In Finnish, the word order is almost entirely irrelevant. Even the most mangled up sentence (vs. convention) can be understood, as long as the word declension is correct.
Take for example the English sentence:
The dog is in the hot black car with the window open
If you were to change it to say:
The window with black open dog in hot is the car the
It would make no sense whatsoever.
Koira on kuumassa mustassa autossa, jossa on ikkuna auki
Which is the same English phrase in conventional Finnish. Now, if you were to mangle it up and change the order to uhh... unconventional:
ikkuna jossa on koira kuumassa on autossa mustassa auki
You can still get the meaning, even though all the word order rules were thrown out the window (eh). The exact translation of the above would be something like:
The window where the dog is in the heat, is open in the car black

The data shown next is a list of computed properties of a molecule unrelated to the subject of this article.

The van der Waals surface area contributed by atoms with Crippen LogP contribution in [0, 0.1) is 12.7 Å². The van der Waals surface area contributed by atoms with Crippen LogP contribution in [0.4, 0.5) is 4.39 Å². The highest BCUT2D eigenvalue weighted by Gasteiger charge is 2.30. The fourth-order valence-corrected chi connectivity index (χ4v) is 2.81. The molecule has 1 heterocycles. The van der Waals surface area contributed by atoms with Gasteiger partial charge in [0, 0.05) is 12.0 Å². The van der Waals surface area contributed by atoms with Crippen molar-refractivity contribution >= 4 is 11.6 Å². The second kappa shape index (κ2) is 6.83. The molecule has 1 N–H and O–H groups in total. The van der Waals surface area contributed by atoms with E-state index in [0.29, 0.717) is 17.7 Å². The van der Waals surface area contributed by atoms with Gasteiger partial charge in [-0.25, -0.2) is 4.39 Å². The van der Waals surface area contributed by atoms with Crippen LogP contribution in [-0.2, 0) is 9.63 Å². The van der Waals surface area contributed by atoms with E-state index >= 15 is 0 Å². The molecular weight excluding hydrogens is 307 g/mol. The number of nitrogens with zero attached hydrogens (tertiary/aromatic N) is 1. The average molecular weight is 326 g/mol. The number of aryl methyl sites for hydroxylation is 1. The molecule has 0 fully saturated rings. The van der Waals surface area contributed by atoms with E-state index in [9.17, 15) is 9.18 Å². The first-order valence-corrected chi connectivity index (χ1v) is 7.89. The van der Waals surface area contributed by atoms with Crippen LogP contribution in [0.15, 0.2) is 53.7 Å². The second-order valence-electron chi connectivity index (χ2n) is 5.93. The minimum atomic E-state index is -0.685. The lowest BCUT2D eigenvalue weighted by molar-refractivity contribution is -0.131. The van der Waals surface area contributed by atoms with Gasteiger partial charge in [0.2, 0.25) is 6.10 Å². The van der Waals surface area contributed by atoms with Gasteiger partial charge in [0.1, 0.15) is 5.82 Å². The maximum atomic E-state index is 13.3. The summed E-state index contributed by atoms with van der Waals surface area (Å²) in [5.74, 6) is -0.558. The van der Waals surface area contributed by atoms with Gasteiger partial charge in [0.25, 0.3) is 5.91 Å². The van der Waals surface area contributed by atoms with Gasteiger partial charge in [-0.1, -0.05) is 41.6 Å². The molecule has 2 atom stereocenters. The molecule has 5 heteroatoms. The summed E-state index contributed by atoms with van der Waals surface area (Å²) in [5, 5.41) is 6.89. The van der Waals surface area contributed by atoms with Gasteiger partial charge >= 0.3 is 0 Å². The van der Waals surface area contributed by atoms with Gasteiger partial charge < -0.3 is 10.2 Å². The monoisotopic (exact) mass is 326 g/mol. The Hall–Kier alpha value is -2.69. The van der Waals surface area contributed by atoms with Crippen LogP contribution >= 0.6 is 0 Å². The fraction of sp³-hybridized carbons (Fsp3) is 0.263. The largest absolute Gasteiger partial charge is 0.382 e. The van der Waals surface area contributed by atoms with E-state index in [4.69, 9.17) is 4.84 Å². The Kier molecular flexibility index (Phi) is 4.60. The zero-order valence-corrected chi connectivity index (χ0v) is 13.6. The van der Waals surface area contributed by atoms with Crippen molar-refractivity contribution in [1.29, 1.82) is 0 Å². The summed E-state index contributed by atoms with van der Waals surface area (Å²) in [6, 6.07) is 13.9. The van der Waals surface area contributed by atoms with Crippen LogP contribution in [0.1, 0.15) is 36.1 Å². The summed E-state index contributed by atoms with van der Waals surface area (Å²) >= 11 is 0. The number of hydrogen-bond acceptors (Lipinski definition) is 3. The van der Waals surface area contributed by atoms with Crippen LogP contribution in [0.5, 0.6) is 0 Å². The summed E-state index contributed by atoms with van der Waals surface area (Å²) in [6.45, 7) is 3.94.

Which still sort of makes sense. I'm not saying you should just ignore all rules, but some languages do allow for massive deviations from the convention and grammar, and still be understood. The key in Finnish is in the declension. But even ignoring that will still be understood, but it will take a moment to parse :)
auki koira auto on joka kuuma ikkuna musta
Gets far more challenging, with all declensions removed, but can still kind of be understood without context. Anyway, the only reason it is harder to understand is because there is a conventional word order that most people follow subconsciously, learned from other natives.
In daily life, it happens all the time that you start a phrase, change your thoughts mid-phrase and modify the rest without missing a beat. The phrase will come out a bit odd, but will still be fully understood.